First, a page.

Though the many benefits gained from the open data, there are important considerations that researchers must be aware of when to share the data. There are concerns that others will use the data inappropriately or out of context from the original purpose of the research. Moreover, genomic and clinical data are sensitive information, therefore apprehensions about maintaining confidentiality are reasonable. Current legal regulations allow participants seeing that their data is used in a way they do not agree with, or that puts them in a danger, to refuse to participate in a subsequent research. It is very important to think carefully about what kind of data gets shared. Special relationships, licenses and agreements should be established to govern limited sharing. Irrespective of whether you choose to make your data open or not, there are a number of different licenses that you can use for your case.
Unfortunately, due to the diversity and fragmentation in medical databases, there is a disorder in data formats, processing and analysis methods, and data transfer. It often leads to lost opportunities for scientific advancement. This difficulty in sharing genetic data for research purposes is exacerbated by the fact that genomic and clinical data are still generally collected by institution and studied within diseases. Despite the fact that international guidelines have facilitated sharing, many countries have put in place strict provisions guiding international sharing, and a few even prohibit it entirely.
The power of the data
Most organizations and institutions have big data. Many of them understand the need to harness those data and extract value from them. Sharing, in the sense of publishing open data, is an increasing trend. The open data and open government movements (e.g. website dane.gov.pl in Poland established by the Polish government), as part of trend for better transparency and accountability, as well as recent interest in shared measurement for project evaluation, are just some examples of how the international norm for sharing data has gained powerful traction in recent years. It also motivated to establish many public databases (e.g. The Cancer Genome Atlas (TCGA), The database of Genotypes and Phenotypes (dbGaP), The European Genome-phenome Archive (EGA), The ICGC Data Portal, Catalogue Of Somatic Mutations In Cancer (COSMIC), Gene Expression Omnibus (GEO), etc.) what is priceless and crucial for research. Furthermore, with today’s technology, it is possible to analyze the huge amount of the data. You can get answers from it almost immediately! Moreover, the development of methods to analyze nucleic acids has transformed biological inquiry. It has the potential to alter the practice of medicine. It uncovers hidden patterns, correlations and other insights. Data without those analyses are useless. Indeed, the connection between basic inquiry and potential clinical translation has never been more clear.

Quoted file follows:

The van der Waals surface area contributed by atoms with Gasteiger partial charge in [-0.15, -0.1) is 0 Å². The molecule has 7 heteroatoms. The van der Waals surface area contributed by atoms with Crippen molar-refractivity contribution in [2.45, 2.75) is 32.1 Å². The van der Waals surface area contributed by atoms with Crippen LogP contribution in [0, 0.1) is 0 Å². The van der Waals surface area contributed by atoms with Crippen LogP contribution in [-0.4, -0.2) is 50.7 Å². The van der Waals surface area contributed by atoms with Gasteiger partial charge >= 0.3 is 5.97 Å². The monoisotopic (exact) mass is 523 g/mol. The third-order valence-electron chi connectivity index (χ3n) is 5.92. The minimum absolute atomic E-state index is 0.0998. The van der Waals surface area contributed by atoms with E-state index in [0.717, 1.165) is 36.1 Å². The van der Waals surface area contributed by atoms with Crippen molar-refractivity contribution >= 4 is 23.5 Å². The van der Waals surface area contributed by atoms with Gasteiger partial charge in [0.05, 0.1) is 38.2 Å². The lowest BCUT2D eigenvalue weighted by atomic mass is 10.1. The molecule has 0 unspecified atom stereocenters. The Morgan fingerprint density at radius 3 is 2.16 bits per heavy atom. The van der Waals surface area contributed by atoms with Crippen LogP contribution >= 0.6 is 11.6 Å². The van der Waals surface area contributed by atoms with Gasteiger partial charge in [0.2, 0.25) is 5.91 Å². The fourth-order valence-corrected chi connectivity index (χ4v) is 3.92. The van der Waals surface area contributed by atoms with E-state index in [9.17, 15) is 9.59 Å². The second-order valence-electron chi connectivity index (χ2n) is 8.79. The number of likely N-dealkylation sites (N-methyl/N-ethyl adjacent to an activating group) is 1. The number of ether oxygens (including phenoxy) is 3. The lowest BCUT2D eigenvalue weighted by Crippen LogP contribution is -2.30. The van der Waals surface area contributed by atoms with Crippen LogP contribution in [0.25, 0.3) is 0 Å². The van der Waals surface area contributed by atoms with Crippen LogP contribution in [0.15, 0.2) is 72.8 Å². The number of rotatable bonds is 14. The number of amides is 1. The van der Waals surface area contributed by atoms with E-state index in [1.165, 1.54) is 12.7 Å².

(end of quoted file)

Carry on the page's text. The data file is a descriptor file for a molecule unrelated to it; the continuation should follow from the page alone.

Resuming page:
To share or not to share, that is the question…
Although the data generated from the large-scale cancer genome characterization efforts have been and will continue to be made publicly available, accessing and using these cancer genome data remains a major challenge. We believe in future where diseases like cancer are curable. We are sure that the solution to this challenge is at our hands. A way to this world leads through multiomics data and Artificial Intelligence that translates it into big discoveries. In Ardigen we pursue this vision. And we are convinced that data sharing make a difference. For all of us.
 D.L. Longo, J. M. Drazen, Data sharing, N Engl J Med 2016; 374:276-277
 T. Haeusermann, B. Greshake, A. Blasimme, D. Irdam, M. Richards, E. Vayena, Open sharing of genomic data: Who does it and why?, PLoS One. 2017 May 9;12(5)
 L. Chin, W.C. Hahn, G.Getz, M. Meyerson, Making sense of cancer genomic data, Genes Dev. 2011 Mar 15; 25(6): 534–555.